Not to mention who they were selling the loans to in the first place.
“A lot of the loans that we made were to people on social security, or disability, who were on fixed incomes,” Thacker says. “It was very easy to convince them to renew their loan because it was like ‘oh, do you want an extra $100 today for renewing your loan?’ Many of the customers, whenever it was up for renewal and there was even $30, $50 to get, they would renew it, and they would do it over and over and over again. We would just tell them, they have money available, would they like it? Ninety-nine percent of the time they would say yes.”
Coming to the end of the line
When borrowers said they couldn’t pay, it was the former Marine’s job to lean on them, to threaten to take their stuff. Sometimes, they threatened back.
“We made high-risk loans so we went to parts of town that weren’t the best,” he recalls. “One experience: I had pulled into somebody’s driveway, and then somebody immediately pulled in behind me to block my car. But it wasn’t so much the fact that I was intimidated by collections, it was the fact that I was going to these people’s homes and basically harassing them, on loans that I knew they couldn’t pay.”
4) Here’s the story of how World Acceptance gets around the Military Lending Act and preys on service members:
Seven years ago, Congress passed the Military Lending Act to try to prevent predatory lending to service members.
The Department of Defense had identified a serious problem for morale and force-readiness: the financial troubles soldiers were getting themselves into.
Specifically, they were taking out short-term high-interest cash loans at loan stores that cluster at the entrances to military bases: payday lenders, car-title lenders, pawn shops, installment lenders. All of these non-bank lenders were targeting service members and their families for loans that can prove so costly and complicated, they’re often hard to pay back, leading to an ever-deepening and desperate cycle of debt.
The Military Lending Act set a national interest rate cap of 36 percent APR (annual percentage rate) for loans to military members and their families (excluding mortgages and auto finance loans).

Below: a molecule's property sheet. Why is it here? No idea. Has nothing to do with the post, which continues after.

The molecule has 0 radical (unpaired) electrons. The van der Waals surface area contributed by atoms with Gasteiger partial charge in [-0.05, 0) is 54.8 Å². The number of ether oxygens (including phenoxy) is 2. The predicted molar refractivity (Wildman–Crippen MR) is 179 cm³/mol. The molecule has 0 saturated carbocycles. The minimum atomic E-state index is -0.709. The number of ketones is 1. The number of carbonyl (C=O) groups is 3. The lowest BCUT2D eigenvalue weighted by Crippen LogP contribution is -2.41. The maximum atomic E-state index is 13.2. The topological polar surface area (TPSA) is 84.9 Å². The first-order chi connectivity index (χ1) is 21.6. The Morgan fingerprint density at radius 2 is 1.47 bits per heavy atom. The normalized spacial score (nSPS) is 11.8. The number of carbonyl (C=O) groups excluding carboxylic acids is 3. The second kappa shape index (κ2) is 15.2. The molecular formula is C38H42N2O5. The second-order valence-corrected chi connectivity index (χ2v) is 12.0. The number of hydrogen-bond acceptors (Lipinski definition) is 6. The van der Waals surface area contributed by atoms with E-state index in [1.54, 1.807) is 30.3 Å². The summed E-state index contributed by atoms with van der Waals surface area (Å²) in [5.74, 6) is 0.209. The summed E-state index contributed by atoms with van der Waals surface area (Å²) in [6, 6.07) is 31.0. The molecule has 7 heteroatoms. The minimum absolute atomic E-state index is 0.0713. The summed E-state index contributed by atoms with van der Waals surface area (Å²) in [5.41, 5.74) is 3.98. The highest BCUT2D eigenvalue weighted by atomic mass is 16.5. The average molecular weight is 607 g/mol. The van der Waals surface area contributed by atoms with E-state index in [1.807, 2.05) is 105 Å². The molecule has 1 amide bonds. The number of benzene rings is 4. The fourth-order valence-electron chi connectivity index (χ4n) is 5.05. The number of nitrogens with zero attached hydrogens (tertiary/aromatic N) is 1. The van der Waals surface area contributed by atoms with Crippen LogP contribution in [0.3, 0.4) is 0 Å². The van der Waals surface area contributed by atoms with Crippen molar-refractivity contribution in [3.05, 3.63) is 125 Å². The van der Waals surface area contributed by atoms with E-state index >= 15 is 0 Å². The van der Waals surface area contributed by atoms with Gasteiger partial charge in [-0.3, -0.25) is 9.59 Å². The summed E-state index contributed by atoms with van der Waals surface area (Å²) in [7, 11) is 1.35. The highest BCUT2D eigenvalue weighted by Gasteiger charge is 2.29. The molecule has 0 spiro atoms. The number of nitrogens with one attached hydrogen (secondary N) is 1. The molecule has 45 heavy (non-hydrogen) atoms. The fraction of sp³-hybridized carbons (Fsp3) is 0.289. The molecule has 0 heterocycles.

The Act covered three specific types of loans: payday loans (short-term, due in one lump sum after a borrower’s payroll check clears); car-title loans; and tax refund anticipation loans. Further, the loan-terms covered were restricted: 91 days or less for a payday loan, 181 days or less for a car-title loan.
The military said the narrow definitions of ‘covered credit’ under the MLA were necessary to ensure that access to other forms of consumer credit that soldiers might need wouldn’t be curtailed.
There is widespread agreement that the MLA has indeed drastically reduced the availability of payday and car-title loans to military members and their families. Interviews conducted outside two military bases in Georgia — Fort Stewart in Hinesville, and Fort Benning in Columbus — confirmed that most title-loan stores do not serve service members or advertise to them with signs or billboards.
However, there are still plenty of other lenders and high-priced loan products marketed to service members, as a joint investigation by Marketplace and ProPublica found.
The deepening spiral of debt
The MLA did little to regulate open-ended credit, or military installment loans longer than 91 days. Those are still available to service members, and in some cases aggressively sold to them. Some payday and title lenders have found ways to exploit gaps in the MLA, offering longer-term high-interest installment loans, sometimes backed by a car-title, that are not illegal but can send service members into a deepening spiral of debt.
5) More on how service members are victimized:
Seven years after Congress banned payday-loan companies from charging exorbitant interest rates to service members, many of the nation's military bases are surrounded by storefront lenders who charge high annual percentage rates, sometimes exceeding 400 percent.
The Military Lending Act sought to protect service members and their families from predatory loans. But in practice, the law has defined the types of covered loans so narrowly that it's been all too easy for lenders to circumvent it.
"We have to revisit this," said Sen. Dick Durbin, D-Ill., who chairs the defense appropriations subcommittee and is the Senate's second-ranking Democrat. "If we're serious about protecting military families from exploitation, this law has to be a lot tighter."
Members of the military can lose their security clearances for falling into debt. As a result, experts say, service members often avoid taking financial problems to their superior officers and instead resort to high-cost loans they don't fully understand.
The Department of Defense, which defines which loans the Military Lending Act covers, has begun a process to review the law, said Marcus Beauregard, chief of the Pentagon's state liaison office.
The act mainly targets two products: payday loans, usually two-week loans with annual percentage rates often above 400 percent, and auto-title loans, typically one-month loans with rates above 100 percent and secured by the borrower's vehicle. The law caps all covered loans at a 36 percent annual rate.
That limit "did do a great deal of good on the products that it covered," Holly Petraeus, the Consumer Financial Protection Bureau's head of service member affairs, said in an interview. "But there are a lot of products that it doesn't cover."